If you’re like me, you probably thought wind turbines offered one of the best possible solutions for our global energy crisis. Turns out they’re not the green panacea we’ve all been waiting for. In the tradition of past important social-issue docs (“Food, Inc,” etc), “Windfall,” which opens theatrically in New York on Friday, could make an important difference in how we think about sustainability issues.
The film observes the deeply divided residents of Meredith, New York — an Upstate farm community in decline — as they debate the pros and cons of allowing wind turbines on their land. Local proponents champion the promise of green energy and monetary compensation, while detractors question the efficiency of wind-generated energy and the drawbacks of living among 400-foot tall towers with gigantic rotating blades. What they discover, along with director Laura Israel in her notable debut, is the disturbing effects of the wind turbine’s low frequendy hum and their “flicker effect,” as the machines pass across the sun and cast immense shadows.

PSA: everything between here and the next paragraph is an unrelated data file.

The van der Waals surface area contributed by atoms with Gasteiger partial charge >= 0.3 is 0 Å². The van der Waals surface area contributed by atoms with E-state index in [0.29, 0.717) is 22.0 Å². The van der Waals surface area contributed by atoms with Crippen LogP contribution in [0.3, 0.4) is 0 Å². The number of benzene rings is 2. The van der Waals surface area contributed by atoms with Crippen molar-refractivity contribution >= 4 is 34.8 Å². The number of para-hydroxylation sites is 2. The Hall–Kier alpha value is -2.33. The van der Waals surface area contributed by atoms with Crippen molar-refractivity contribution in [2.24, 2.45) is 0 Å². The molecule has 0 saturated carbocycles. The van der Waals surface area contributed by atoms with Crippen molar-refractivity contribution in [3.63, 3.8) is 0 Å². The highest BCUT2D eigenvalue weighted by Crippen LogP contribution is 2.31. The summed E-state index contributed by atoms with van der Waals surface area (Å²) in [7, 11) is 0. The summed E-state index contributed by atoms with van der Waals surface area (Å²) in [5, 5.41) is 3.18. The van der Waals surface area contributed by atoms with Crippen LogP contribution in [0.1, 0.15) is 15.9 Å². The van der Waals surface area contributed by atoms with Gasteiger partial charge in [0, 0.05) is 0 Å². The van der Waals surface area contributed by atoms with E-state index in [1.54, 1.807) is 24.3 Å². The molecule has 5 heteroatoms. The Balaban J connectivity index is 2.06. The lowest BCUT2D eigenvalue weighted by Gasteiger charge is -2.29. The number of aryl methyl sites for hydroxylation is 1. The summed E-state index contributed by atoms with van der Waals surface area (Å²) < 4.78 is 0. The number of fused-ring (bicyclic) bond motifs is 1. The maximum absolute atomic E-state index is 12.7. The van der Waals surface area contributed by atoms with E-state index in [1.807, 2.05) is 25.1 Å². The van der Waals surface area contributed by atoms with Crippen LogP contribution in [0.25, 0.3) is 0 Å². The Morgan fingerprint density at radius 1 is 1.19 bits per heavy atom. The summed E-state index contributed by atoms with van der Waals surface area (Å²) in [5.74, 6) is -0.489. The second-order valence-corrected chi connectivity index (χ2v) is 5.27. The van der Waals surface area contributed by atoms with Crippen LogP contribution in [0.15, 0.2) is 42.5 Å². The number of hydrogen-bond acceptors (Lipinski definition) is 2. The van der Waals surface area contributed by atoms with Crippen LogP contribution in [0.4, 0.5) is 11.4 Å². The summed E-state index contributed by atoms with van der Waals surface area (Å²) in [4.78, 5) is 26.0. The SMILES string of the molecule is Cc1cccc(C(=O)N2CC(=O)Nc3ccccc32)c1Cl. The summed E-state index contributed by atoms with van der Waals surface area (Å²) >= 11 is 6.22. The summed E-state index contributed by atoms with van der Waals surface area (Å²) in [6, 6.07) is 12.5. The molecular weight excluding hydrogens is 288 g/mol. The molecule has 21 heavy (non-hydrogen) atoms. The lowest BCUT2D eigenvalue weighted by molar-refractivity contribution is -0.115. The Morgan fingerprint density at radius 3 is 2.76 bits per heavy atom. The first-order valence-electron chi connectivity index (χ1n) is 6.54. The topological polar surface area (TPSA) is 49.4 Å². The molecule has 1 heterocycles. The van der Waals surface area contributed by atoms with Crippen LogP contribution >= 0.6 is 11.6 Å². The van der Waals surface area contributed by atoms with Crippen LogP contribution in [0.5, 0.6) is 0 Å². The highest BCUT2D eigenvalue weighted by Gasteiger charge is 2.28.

As Robert Bryce, author of “Power Hungry: The Myths of ‘Green’ Energy and the Real Fuels of the Future,” told me the “infrasound” issue is the most problematic for the wind industry. “They want to dismiss it out of hand, but the low frequency noise is very disturbing,” he explained. “I interviewed people all over, and they all complained with identical words and descriptions about the problems they were feeling from the noise.”
Here”s a link to a story I did on the film on the eve of its festival premiere for the WSJ.com. Be sure to check out the comments section to see the vociferous responses from wind-energy critics.